Articles in the Entrees Category
While in Maui recently, we were excited about the types of fresh seafood available, but had to exercise caution, as Jane is still nursing Emmet, and she must carefully watch her seafood intake due to mercury contamination in most large fish. Fortunately, shrimp are generally considered “safe to eat” for nursing mothers if wild-caught, and we found a store that had a large selection. We considered making Shrimp Scampi, but I was out of garlic. Fortunately, I had some sweet Maui onions and created this variation. We both agreed it …
This recipe was discovered after a search for something to cook in a brand-new Staub cast-iron pan I picked up at a steal from Amazon. The little recipe booklet that comes with the pan has a great many photos of whole chickens being roasted inside, but the recipes all in the end called for chicken parts. Staged photos indeed! Fortunately, I ran across this fantastic recipe from the site Meathenge for “Wet Roast Chicken” perfect for my cast iron pot. Here is the recipe with minor modifications, and many thanks …
There is no better sandwich than a French Dip. Making one requires a well-cooked roast beef, with a dark flavorful “jus” in which to dip the sandwich. Growing up, Ingo would often ask his dad to make the roast beef, slice it thinly, and then pile it high on two slices of San Luis Sourdough bread for a special French Dip treat. This recipe for roast beef comes by way of the Culinary Institute of America’s The New Professional Chef. The method is fairly foolproof, and yields a good roast with a large …
We recently picked up a package of frozen lamb chops from Trader Joe’s and tried this recipe. It was a definite winner. The tart cherries, balsamic vinegar and port combined together to make an exceptionally tasty dressing. The sauce is not complicated, and the whole dish comes together relatively quickly.
This dish is inspired by a recipe from Tyler Florence on a show featuring one-dish meals. It’s very easy to do, relatively quick to prepare, and requires only a single pan. We use cipollini onions, but shallots work just as well. You can use any mushrooms you like for the recipe. We’ve tried crimini, shitaki, and chanterelles. If changing mushrooms, you may wish to alter the fresh herbs to suit. Rosemary can overpower chanterelles, so thyme might be more appropriate.
In America, we think of blintzes as crepes filled with cheese served best in old-fashioned Jewish delis. In Russia, the word blintz refers to the crepe itself. A traditional meal at any Russian table, blintzes are a special treat that can be enjoyed in a variety of ways, whether served by themselves, paired with caviar, or filled with a sweet or savory stuffing. This recipe takes a traditional chicken stuffing and adds an ingredient our family discovered in California, the “Mexican Turnip” or jicama to add a nice texture to …
This cheese was a large part of the Veitzman diet in Ukraine, but there was no need to make it regularly, since it was readily available. Unable to buy the kind of Farmer’s Cheese they were accustomed to once the Veitzman family came to the United States, making it has become a staple around the family household.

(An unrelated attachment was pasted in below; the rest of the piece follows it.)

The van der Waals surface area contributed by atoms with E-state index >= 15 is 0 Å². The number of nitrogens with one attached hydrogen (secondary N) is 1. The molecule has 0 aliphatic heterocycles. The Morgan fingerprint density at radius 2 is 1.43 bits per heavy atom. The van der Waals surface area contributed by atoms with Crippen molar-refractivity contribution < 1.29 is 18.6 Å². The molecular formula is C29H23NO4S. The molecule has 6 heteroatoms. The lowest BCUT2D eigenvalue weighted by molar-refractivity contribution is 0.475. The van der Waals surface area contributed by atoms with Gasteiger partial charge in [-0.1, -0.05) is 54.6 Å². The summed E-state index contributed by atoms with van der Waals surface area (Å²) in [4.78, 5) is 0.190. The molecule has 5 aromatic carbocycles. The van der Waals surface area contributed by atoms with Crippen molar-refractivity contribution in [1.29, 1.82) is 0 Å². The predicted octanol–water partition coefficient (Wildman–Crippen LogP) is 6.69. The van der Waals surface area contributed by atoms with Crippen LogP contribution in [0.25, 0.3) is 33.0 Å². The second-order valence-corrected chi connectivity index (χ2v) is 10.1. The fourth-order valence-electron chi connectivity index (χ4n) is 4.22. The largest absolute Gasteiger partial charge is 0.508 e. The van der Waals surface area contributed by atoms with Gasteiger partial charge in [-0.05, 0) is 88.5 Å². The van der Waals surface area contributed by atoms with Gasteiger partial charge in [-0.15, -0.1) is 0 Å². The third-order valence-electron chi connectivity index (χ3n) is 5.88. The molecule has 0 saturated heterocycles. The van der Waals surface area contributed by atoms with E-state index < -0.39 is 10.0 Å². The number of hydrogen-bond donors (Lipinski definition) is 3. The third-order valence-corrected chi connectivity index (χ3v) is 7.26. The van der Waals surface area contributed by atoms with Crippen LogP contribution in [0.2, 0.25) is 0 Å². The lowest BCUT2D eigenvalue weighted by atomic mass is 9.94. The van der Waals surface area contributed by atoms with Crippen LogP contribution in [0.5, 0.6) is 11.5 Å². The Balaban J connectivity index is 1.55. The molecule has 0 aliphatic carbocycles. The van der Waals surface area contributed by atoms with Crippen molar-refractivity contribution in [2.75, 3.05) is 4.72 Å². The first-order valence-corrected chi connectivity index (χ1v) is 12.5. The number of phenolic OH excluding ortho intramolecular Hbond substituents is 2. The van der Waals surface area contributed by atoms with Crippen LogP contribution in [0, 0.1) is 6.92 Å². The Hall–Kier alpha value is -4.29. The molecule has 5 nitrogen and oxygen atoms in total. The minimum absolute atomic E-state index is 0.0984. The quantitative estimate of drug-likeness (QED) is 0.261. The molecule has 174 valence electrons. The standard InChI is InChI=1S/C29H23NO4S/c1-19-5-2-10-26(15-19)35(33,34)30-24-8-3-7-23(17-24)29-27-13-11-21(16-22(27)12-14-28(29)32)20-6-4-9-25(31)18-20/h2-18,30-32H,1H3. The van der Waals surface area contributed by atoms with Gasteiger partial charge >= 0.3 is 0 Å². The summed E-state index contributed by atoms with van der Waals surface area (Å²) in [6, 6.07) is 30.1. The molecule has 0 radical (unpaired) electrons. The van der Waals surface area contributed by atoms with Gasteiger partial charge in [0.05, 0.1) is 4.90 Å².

Resembling ricotta in texture, it can be used in a similar fashion. You can whip it into a smooth paste with a food processor, or use it as a stuffing for blintzes, pastas or …
Ingo’s favorite dim sum. Takes a little while to make, but is well worth it.
Our traditional roasted turkey, when smoking it is not an option.
Char Siu is akin to “barbecued pork.” A great filling.
A wonderful stuffed chicken. The chicken roasted for a Pugliese Sunday lunch will be a plump, young farmyard bird, a pollo ruspante, or ‘free-range’ chicken. The stuffing speaks decisively of the Italian South and could be adapted for use with capons or even a small, fresh, free-range turkey. Slip a few slivers of garlic and some parsley leaves beneath the skin of the breast to make a handsome presentation. If the chicken you buy comes without giblets, buy a few chicken livers to add to the stuffing.
A favorite dish that Roland would make on the BBQ at Spooner’s Cove in Montana de Oro.
This recipe comes via Victor Sodsook. It’s Ingo’s favorite ways to make this dish.
A Korean BBQ recipe similar to Korean BBQ restaurants in San Diego.
A more recent find, cooked with great success. Save the bone when done for use in soups. Cooking ham this way (as opposed to using a pre-sliced ham with ore-packaged) glaze is not only much cheaper, but much tastier as well.
An Italian specialty, especially good when prepared on the grill. This requires some heavy object to weigh the chicken down. A cast-iron frying pan, or several bricks placed on top of an old jelly-roll pan, works well.
A favorite recipe of Ingo’s Dad, after Daniel Bouloud.
A very typical southern german recipe, a favorite of Ingo growing up. Great with Hefeknoedel.
These tamales truly benefit from the addition of fresh corn kernels to the masa mix. Although originally the recipe calls for the cheese to be mixed in, we prefer the cheese to be used as a filling. Modified from the Coyote Cafe cookbook by Mark Miller.